ISLIP, N.Y. -- Scavenging gulls, living easily off the fat of the wasteland, hover above bulldozers piling garbage in the municipal dump. The 84-acre site is about 1,000 yards across, with a chasm of excavated earth as deep as a canyon. An American flag waves over the scale station where multi-ton trucks stop to have their loads weighed. If the world's most famous garbage must be dumped somewhere, here is the somewhere.
The pick of the litter -- 3,000 well-baled tons -- remains on a barge at Gravesend Bay in New York harbor, an attraction that draws tourist boats on the Statue of Liberty run. Islip, a south-shore Long Island town that now ranks with Love Canal and Times Beach as synonyms for unmanaged waste, is ready to take back what it sent on a Caribbean cruise more than 80 days ago.
But the town, with reason, resents being dumped on. Less than half of the barged garbage is Islip's. Most is from New York City or neighboring Nassau County.
Frank Jones, the Republican town supervisor, sums up the local politics of waste by calling Islip ''the Paul Revere of garbage.''
The warning is about an enemy few care to face and fewer still see as a threat. The Institute of Local Self Reliance in Washington estimates that in three years landfills in more than half of U.S. cities will reach capacity. Islip dispatched its debris to sea because the state legislature ruled that Long Island is running out of space. Burying garbage is a disposal method that has not advanced technologically since Greeks two centuries before Aristotle created a city-state dump outside the walls of Athens. Islip has been a dumping ground for the garbage of New York City, the nation's trash-producing capital, where citizens annually discard nine times their weight in refuse.
One reason America the Beautiful is becoming America the Trashy is the public's addiction to convenience. Recycling, like energy conservation, demands personal and institutional effort. The potentials for recycling are large for such ordinary throwaways as aluminum, paper and glass. Aluminum, first introduced to hold beverages in 1963, was used for 66 billion cans in 1985. The 1987 report of the Worldwatch Institute states that the metal ''can be recycled almost indefinitely.'' Most cans, part of the 90 percent of America's refuse that is buried, are used once.
Instead of being dumped on as irresponsible, Islip, as a matter of record, has kept its garbage cool, calm and well-collected. Section 21-2.1 of the town code requires that citizens separate recyclables from all other solid wastes. Detailed instructions are circulated on the art of enlightened discarding. During May and June, for example, in the towns of Seaview and Ocean Bay Park, nonrecyclables are collected Monday and Thursday, with Wednesday for recyclables. The latter include newspapers, corrugated boxes, glass bottles and jars, metal cans, plastic soda or milk containers.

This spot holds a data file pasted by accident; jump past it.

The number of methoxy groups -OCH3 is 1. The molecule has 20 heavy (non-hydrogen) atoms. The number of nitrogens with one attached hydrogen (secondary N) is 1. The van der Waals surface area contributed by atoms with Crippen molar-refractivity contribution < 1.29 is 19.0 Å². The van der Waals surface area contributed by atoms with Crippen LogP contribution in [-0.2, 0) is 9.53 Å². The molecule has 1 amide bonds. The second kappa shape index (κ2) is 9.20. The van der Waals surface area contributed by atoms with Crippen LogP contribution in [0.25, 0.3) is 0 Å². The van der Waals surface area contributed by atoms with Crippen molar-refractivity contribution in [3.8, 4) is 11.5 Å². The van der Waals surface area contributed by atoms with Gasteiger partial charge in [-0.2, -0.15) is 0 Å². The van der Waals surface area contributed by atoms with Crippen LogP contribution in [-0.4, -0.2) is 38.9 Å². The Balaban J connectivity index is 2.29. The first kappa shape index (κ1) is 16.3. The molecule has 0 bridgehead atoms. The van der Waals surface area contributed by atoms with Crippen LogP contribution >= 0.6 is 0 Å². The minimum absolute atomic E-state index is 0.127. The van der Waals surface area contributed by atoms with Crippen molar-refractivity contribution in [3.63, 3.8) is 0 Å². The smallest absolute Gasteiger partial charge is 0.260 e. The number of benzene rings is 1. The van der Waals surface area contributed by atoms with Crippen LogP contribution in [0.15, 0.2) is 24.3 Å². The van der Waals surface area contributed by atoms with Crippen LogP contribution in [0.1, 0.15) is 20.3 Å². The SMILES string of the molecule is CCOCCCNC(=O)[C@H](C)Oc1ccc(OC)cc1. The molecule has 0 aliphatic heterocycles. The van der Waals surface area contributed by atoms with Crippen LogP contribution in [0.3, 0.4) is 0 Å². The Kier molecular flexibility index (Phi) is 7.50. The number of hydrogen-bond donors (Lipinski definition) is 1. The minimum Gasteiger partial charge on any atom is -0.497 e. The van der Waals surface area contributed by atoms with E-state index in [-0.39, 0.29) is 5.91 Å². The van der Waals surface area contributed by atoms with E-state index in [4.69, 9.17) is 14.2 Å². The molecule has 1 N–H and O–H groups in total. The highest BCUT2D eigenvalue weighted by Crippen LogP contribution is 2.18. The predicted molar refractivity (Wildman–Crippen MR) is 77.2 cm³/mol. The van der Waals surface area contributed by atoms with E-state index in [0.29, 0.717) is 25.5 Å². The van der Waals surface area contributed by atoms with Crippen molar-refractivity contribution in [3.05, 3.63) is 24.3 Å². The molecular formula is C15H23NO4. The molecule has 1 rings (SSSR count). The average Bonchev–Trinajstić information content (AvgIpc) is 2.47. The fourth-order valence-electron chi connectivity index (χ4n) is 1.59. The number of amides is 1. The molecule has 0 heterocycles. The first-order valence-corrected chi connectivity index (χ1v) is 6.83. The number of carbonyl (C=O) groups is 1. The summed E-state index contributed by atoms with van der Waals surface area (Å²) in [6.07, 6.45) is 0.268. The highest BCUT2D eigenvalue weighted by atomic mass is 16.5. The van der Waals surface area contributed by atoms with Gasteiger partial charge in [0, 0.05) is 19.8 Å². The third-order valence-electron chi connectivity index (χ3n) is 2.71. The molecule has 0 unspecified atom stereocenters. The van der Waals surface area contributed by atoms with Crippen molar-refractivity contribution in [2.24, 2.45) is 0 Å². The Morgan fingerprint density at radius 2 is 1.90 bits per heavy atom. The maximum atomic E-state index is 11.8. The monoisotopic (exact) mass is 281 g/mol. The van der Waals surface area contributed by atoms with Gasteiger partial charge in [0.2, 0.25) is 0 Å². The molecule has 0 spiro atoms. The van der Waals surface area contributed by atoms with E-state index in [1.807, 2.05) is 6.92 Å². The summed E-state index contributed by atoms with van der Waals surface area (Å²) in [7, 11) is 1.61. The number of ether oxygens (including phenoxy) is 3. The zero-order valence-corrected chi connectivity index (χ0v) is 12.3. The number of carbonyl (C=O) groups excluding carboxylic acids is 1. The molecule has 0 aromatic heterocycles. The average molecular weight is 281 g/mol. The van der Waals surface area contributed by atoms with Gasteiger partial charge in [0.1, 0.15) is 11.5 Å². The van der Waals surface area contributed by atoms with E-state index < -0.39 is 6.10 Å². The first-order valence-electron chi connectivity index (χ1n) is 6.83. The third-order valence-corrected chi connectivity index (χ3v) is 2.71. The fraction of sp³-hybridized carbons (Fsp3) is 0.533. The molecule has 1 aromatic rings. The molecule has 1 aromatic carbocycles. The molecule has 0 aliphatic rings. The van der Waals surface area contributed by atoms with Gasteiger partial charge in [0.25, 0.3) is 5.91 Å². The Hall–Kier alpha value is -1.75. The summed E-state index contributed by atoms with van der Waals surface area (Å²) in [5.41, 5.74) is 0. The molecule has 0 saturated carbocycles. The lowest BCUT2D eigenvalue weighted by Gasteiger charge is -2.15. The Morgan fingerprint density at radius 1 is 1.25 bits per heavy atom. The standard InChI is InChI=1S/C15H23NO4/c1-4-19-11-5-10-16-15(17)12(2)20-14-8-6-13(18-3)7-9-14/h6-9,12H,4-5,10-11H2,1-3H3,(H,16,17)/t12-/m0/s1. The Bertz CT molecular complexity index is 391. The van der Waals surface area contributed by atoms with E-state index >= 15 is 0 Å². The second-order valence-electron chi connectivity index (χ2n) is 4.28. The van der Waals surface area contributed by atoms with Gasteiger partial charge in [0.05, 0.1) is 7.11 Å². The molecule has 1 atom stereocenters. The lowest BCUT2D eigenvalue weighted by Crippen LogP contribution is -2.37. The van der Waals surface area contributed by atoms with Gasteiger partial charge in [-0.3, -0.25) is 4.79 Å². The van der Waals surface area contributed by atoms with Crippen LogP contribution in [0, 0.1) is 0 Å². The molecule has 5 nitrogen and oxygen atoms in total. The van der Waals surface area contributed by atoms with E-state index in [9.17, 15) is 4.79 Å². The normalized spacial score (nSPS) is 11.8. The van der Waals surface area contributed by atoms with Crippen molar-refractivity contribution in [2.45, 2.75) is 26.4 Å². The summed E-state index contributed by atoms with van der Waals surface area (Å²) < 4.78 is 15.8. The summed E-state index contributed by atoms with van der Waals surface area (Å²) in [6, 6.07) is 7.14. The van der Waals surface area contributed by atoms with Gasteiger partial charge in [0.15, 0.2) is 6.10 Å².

The convenience issue occurs when household garbage producers refuse to do the separating that makes recycling possible. Except for those with a civic scruple or two, Americans are discarders of garbage, not separaters. Mix the coffee grinds, beer cans and newspapers, haul the heap to the curb, tip the trash collectors at Christmas, and that's it.
Except it isn't. The costs of not separating and recycling are rising higher than the trash piles. Six years ago, Minneapolis buried a ton of garbage for $5. Now it's $30. Philadelphia went from $20 to $90 a ton. Cynthia Pollock of Worldwatch writes that ''solid waste management is a large and growing share of city budgets. Yet evaluating alternative management practices is frequently left to the system's critics. The purchase-consume-dispose mentality is so well rooted in public attitudes that even proposals to shift from one disposal site to another -- for example, from a landfill to a waste-to-energy plant -- are touted as radical.''
Islip's congressman, Rep. Tom Downey, a progressive Democrat, recently introduced a bill proposing ''a national economic commission'' that would ''try to sort'' some of the ''economic problems.'' He should have been braver: Why not a national garbage commission to sort the nation's trash? Anyone running for president would be appointed to it automatically, with the expectation that politicians worthy of their spoils ought to have a plan for Hefty Bag spoils.
An irreverent question poses itself: Who is more able than the current crowd of presidential candidates in advancing the art of recycling trash? Any candidate stewing about how to break out of the anonymous pack has a sure claim on the front page of every U.S. newspaper: climb atop the Islip dump and announce a solution to America's garbage problem. If they want to clean up the mess, start here.